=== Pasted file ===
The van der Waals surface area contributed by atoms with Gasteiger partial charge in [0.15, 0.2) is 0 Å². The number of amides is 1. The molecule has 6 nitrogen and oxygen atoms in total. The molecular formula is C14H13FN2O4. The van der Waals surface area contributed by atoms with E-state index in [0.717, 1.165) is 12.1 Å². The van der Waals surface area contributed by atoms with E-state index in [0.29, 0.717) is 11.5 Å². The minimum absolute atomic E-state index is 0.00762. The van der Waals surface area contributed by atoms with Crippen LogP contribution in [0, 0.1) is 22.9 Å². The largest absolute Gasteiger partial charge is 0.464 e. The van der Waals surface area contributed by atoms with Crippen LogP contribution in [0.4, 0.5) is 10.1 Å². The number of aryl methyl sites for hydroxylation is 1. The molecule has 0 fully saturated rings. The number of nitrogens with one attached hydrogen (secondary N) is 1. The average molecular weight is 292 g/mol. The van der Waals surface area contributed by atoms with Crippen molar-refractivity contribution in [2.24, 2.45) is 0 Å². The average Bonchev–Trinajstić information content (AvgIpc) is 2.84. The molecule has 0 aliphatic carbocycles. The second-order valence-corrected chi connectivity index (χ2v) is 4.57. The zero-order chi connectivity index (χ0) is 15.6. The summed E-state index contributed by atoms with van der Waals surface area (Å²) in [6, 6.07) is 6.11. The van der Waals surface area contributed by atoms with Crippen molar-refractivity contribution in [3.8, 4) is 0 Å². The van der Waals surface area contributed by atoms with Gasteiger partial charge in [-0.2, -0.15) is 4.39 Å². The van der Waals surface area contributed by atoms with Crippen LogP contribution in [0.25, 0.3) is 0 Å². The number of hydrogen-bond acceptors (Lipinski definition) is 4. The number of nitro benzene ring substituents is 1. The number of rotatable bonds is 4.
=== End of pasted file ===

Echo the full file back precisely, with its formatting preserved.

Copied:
The van der Waals surface area contributed by atoms with Gasteiger partial charge in [0.15, 0.2) is 0 Å². The number of amides is 1. The molecule has 6 nitrogen and oxygen atoms in total. The molecular formula is C14H13FN2O4. The van der Waals surface area contributed by atoms with E-state index in [0.717, 1.165) is 12.1 Å². The van der Waals surface area contributed by atoms with E-state index in [0.29, 0.717) is 11.5 Å². The minimum absolute atomic E-state index is 0.00762. The van der Waals surface area contributed by atoms with Crippen LogP contribution in [0, 0.1) is 22.9 Å². The largest absolute Gasteiger partial charge is 0.464 e. The van der Waals surface area contributed by atoms with Crippen LogP contribution in [0.4, 0.5) is 10.1 Å². The number of aryl methyl sites for hydroxylation is 1. The molecule has 0 fully saturated rings. The number of nitrogens with one attached hydrogen (secondary N) is 1. The average molecular weight is 292 g/mol. The van der Waals surface area contributed by atoms with Crippen molar-refractivity contribution in [2.24, 2.45) is 0 Å². The average Bonchev–Trinajstić information content (AvgIpc) is 2.84. The molecule has 0 aliphatic carbocycles. The second-order valence-corrected chi connectivity index (χ2v) is 4.57. The zero-order chi connectivity index (χ0) is 15.6. The summed E-state index contributed by atoms with van der Waals surface area (Å²) in [6, 6.07) is 6.11. The van der Waals surface area contributed by atoms with Crippen molar-refractivity contribution in [3.8, 4) is 0 Å². The van der Waals surface area contributed by atoms with Gasteiger partial charge in [-0.2, -0.15) is 4.39 Å². The van der Waals surface area contributed by atoms with Crippen LogP contribution in [0.25, 0.3) is 0 Å². The number of hydrogen-bond acceptors (Lipinski definition) is 4. The number of nitro benzene ring substituents is 1. The number of rotatable bonds is 4.